Does where we come from say more about us than we think? Is our journey pre-determined in a way that eventually sees us do full circle? Not necessarily physically, but metaphorically?
The land of our childhood speaks a language so intrinsically intertwined in who we are that when we step foot there, words do not always suffice as a valid form of communication.
It’s in the air. The light. The scent. The people. The sounds. The memories triggered by senses, and cues, that our conscious mind forgot – long, long ago.
Little moments creep back in – little parts of that child and his, or her, wild and pure nature. Gently curious, daringly fearless, barefoot, scantily clad, beautifully unassuming. That child still speaks, quietly, if you dare to listen. That child still exists, in even the oldest man, or woman, if they dare to listen.
How much could that child could teach us today – if nurtured and heard? And would it be so unwise to throw ones shoes on the grass and run with that child, through dewy glades with toes numb and wet? Would we really catch a cold? And would it waste too much time to look up at the stars and ask ‘where does it begin… and where does it end?’…
Would that be crazy?
Would that child take our hand – the hand of that grown, sensible adult who bares responsibility with a solemnness that has bled dry the curiosity of youth, and deliver a logical answer like ‘don’t ask so many questions’…?
I think not.
I daresay that child would not judge. He, or she, would rather accept in innocence that we each are entitled to ask questions, whether a logical answer exists, or not.
Whenever I return to the town I grew up in, memories my mind forgot long ago creep back in. Colours bounce a little brighter as light darts in and out from behind clouds, marking the contrast of the highs and lows of life. Cherry blossoms line the streets in spring. Walking by, their sweetness seeps in fleetingly, stains the senses and lingers in the chilled air before fading again. Daffodils splash their yellow hue on the dreariest of grey days, filling cracks in the concrete with golden.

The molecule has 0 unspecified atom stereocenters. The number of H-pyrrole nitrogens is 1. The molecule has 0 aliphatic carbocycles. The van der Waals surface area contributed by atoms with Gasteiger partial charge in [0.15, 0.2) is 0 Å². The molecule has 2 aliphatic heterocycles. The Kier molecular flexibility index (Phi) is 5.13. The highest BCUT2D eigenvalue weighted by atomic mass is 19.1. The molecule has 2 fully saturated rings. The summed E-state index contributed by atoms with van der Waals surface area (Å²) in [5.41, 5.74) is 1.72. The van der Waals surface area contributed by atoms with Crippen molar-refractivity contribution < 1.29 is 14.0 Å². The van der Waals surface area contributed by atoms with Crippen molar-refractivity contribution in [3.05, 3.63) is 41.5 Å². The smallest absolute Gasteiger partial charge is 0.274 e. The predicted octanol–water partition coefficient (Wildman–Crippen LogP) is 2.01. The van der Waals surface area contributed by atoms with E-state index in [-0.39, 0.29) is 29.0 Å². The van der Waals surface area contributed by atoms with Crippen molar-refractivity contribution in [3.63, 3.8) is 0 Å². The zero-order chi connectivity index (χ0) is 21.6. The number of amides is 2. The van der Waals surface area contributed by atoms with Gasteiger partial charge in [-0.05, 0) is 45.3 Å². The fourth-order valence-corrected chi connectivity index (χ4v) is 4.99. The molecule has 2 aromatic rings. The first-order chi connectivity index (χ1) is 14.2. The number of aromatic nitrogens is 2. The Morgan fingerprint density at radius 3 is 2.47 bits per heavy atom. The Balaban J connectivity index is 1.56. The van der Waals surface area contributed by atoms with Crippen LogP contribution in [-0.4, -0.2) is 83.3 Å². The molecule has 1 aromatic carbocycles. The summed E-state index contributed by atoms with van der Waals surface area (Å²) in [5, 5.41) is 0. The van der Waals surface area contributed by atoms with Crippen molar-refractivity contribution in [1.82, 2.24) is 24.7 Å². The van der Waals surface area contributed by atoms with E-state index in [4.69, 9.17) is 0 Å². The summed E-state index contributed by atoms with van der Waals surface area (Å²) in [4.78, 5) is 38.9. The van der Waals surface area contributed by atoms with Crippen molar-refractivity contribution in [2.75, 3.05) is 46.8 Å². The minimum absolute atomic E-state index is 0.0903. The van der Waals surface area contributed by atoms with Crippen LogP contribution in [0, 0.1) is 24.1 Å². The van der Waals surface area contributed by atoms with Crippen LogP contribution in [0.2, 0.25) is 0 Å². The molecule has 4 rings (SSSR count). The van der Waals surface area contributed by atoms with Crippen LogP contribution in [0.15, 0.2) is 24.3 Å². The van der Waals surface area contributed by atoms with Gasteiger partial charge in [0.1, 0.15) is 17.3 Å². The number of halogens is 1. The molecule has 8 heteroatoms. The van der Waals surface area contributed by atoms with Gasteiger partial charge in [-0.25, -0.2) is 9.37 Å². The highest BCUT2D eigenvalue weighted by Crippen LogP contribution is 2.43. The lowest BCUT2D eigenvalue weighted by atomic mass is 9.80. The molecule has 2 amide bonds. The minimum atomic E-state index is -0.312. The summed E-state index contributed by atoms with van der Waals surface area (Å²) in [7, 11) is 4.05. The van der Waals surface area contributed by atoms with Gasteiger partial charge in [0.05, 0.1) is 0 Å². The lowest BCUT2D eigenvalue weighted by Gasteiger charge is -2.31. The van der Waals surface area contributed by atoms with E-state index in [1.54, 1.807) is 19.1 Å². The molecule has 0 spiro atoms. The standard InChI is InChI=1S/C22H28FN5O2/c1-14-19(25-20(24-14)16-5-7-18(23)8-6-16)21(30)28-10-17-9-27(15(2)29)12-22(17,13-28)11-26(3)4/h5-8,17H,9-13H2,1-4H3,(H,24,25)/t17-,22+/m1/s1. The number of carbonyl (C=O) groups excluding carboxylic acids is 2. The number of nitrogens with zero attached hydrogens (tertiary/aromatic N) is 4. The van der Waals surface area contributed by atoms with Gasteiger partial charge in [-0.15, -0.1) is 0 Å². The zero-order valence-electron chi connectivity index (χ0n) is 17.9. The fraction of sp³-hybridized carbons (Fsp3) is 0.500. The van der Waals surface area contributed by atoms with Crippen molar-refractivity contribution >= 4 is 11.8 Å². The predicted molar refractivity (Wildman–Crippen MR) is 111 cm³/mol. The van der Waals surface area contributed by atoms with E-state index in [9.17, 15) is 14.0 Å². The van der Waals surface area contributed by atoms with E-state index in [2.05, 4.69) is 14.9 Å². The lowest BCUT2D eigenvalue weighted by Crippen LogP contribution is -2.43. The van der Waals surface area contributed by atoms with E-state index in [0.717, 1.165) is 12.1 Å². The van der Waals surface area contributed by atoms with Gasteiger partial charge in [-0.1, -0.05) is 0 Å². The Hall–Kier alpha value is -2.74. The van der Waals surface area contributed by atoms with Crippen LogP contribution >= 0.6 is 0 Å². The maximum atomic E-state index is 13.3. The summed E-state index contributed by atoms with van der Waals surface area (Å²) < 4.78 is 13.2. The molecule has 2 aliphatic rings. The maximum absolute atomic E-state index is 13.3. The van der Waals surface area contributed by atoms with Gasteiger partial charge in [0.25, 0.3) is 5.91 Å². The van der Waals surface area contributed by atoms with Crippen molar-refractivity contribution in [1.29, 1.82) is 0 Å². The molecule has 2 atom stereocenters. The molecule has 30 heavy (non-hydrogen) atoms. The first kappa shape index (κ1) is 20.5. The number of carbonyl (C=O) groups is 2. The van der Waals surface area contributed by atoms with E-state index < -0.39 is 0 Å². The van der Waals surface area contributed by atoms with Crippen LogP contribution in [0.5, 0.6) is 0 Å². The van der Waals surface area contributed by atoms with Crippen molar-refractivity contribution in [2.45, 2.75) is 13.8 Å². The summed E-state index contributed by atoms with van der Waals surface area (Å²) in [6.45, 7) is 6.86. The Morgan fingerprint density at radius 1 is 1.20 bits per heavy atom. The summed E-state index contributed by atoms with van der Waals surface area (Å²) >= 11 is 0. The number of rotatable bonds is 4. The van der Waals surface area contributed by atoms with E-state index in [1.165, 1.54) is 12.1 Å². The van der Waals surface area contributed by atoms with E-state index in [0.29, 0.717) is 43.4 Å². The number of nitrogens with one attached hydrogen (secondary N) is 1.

I didn’t think I’d miss it. But I do.
And perhaps as we grow older we find ourselves appreciating the things we used to despise. We see things we inadvertently missed. We afford ourselves a more patient approach, and smile at things that once irritated and ground against our core. When we are no longer desperate to escape, our vision is clearer and we can see the same old things we always saw, but with new eyes.
As people we have a tendency to take things for granted. Little things. Big things. I’m not sure if the best of both worlds really does exist, but it may. Perhaps it’s all in our perspective. And perhaps, if we are more open we are more easily pleased and can find the best of both worlds in a world we thought we already knew. Turns out we don’t know so much.
So it’s not just about being here now, but it’s also about honoring the past and not fearing it. It’s about accepting all the things we are not proud of: the awkwardness of growing up, the fumbling, the offending people, the embarrassment and hurt we caused ourselves and others. It’s about owning our history and holding no regrets for the path we’ve walked, however rocky at times. Knowing we’ve made mistakes (big ones) but being thankful for the opportunity they provided us with to grow and to learn. And we commit to growing and learning.
We can’t always move graciously. We must sometimes fall and scramble to regain ground. But on the other side the sun always shines again, usually when we stop trying to change what is. Stop talking, start listening – that kind of thing.
And maybe this is where our past, our present and our future converge – in a moment of complete acceptance, and trust in ourselves…
A moment where we can bravely face our fears and reassure the young, beautiful, unknowing child who brought us here… and forgive him, or her. Offer the confidence and truth we now hold. Offer the strength required to move forward in a world that is both beautiful, but ugly; strong, and fragile; young, yet old… and instill in that child the insight to accept, the ability to show compassion and the daringness to dream.